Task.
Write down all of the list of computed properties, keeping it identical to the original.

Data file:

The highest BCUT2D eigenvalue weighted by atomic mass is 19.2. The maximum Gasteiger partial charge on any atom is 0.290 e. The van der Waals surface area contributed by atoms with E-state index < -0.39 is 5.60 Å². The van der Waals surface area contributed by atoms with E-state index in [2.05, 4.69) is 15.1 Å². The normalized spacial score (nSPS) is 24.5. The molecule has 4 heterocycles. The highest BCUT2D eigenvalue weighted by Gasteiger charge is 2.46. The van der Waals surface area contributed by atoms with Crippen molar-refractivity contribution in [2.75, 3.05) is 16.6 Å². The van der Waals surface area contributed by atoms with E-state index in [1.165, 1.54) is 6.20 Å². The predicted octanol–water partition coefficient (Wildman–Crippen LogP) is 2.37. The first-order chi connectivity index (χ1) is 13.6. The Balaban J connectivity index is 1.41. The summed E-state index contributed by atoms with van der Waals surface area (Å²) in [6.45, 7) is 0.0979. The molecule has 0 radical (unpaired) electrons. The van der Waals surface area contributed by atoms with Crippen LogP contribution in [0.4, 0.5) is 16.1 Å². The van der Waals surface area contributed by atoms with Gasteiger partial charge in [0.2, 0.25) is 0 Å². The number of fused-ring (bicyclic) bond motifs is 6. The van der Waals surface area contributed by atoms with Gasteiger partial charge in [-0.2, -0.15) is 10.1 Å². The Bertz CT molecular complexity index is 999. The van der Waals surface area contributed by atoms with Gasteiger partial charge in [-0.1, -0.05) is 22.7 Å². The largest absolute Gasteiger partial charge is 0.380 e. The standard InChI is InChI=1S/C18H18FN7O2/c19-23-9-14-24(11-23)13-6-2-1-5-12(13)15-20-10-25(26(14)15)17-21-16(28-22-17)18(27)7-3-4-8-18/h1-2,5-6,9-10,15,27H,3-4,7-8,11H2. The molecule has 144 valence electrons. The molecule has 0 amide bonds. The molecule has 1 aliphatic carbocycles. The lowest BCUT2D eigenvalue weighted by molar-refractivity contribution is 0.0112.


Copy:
The highest BCUT2D eigenvalue weighted by atomic mass is 19.2. The maximum Gasteiger partial charge on any atom is 0.290 e. The van der Waals surface area contributed by atoms with E-state index < -0.39 is 5.60 Å². The van der Waals surface area contributed by atoms with E-state index in [2.05, 4.69) is 15.1 Å². The normalized spacial score (nSPS) is 24.5. The molecule has 4 heterocycles. The highest BCUT2D eigenvalue weighted by Gasteiger charge is 2.46. The van der Waals surface area contributed by atoms with Crippen molar-refractivity contribution in [2.75, 3.05) is 16.6 Å². The van der Waals surface area contributed by atoms with E-state index in [1.165, 1.54) is 6.20 Å². The predicted octanol–water partition coefficient (Wildman–Crippen LogP) is 2.37. The first-order chi connectivity index (χ1) is 13.6. The Balaban J connectivity index is 1.41. The summed E-state index contributed by atoms with van der Waals surface area (Å²) in [6.45, 7) is 0.0979. The molecule has 0 radical (unpaired) electrons. The van der Waals surface area contributed by atoms with Crippen LogP contribution in [0.4, 0.5) is 16.1 Å². The van der Waals surface area contributed by atoms with Gasteiger partial charge in [0.2, 0.25) is 0 Å². The number of fused-ring (bicyclic) bond motifs is 6. The van der Waals surface area contributed by atoms with Gasteiger partial charge in [-0.2, -0.15) is 10.1 Å². The Bertz CT molecular complexity index is 999. The van der Waals surface area contributed by atoms with Gasteiger partial charge in [-0.1, -0.05) is 22.7 Å². The largest absolute Gasteiger partial charge is 0.380 e. The standard InChI is InChI=1S/C18H18FN7O2/c19-23-9-14-24(11-23)13-6-2-1-5-12(13)15-20-10-25(26(14)15)17-21-16(28-22-17)18(27)7-3-4-8-18/h1-2,5-6,9-10,15,27H,3-4,7-8,11H2. The molecule has 144 valence electrons. The molecule has 0 amide bonds. The molecule has 1 aliphatic carbocycles. The lowest BCUT2D eigenvalue weighted by molar-refractivity contribution is 0.0112.